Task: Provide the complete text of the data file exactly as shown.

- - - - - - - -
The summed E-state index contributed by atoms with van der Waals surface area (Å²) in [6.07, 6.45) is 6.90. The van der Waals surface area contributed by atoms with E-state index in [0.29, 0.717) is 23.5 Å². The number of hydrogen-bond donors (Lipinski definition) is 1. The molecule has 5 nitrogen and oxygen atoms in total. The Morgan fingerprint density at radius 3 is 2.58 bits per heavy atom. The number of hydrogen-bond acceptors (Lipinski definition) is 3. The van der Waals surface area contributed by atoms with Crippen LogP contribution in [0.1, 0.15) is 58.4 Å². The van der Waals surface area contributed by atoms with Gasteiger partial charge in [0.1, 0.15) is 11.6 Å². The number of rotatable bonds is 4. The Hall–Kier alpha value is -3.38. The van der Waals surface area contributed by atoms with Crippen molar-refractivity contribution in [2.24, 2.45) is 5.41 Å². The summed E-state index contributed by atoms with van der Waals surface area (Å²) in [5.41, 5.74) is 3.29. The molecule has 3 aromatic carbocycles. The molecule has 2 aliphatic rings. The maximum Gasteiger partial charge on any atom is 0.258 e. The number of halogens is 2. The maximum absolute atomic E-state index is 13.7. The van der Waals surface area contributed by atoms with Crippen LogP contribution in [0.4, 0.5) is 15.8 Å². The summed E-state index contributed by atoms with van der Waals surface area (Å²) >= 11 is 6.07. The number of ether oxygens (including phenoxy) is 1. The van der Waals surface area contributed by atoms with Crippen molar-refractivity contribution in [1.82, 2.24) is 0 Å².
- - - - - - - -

The summed E-state index contributed by atoms with van der Waals surface area (Å²) in [6.07, 6.45) is 6.90. The van der Waals surface area contributed by atoms with E-state index in [0.29, 0.717) is 23.5 Å². The number of hydrogen-bond donors (Lipinski definition) is 1. The molecule has 5 nitrogen and oxygen atoms in total. The Morgan fingerprint density at radius 3 is 2.58 bits per heavy atom. The number of hydrogen-bond acceptors (Lipinski definition) is 3. The van der Waals surface area contributed by atoms with Crippen LogP contribution in [0.1, 0.15) is 58.4 Å². The van der Waals surface area contributed by atoms with Gasteiger partial charge in [0.1, 0.15) is 11.6 Å². The number of rotatable bonds is 4. The Hall–Kier alpha value is -3.38. The van der Waals surface area contributed by atoms with Crippen molar-refractivity contribution in [2.24, 2.45) is 5.41 Å². The summed E-state index contributed by atoms with van der Waals surface area (Å²) in [5.41, 5.74) is 3.29. The molecule has 3 aromatic carbocycles. The molecule has 2 aliphatic rings. The maximum Gasteiger partial charge on any atom is 0.258 e. The number of halogens is 2. The maximum absolute atomic E-state index is 13.7. The van der Waals surface area contributed by atoms with Crippen LogP contribution in [0.4, 0.5) is 15.8 Å². The summed E-state index contributed by atoms with van der Waals surface area (Å²) >= 11 is 6.07. The number of ether oxygens (including phenoxy) is 1. The van der Waals surface area contributed by atoms with Crippen molar-refractivity contribution in [1.82, 2.24) is 0 Å².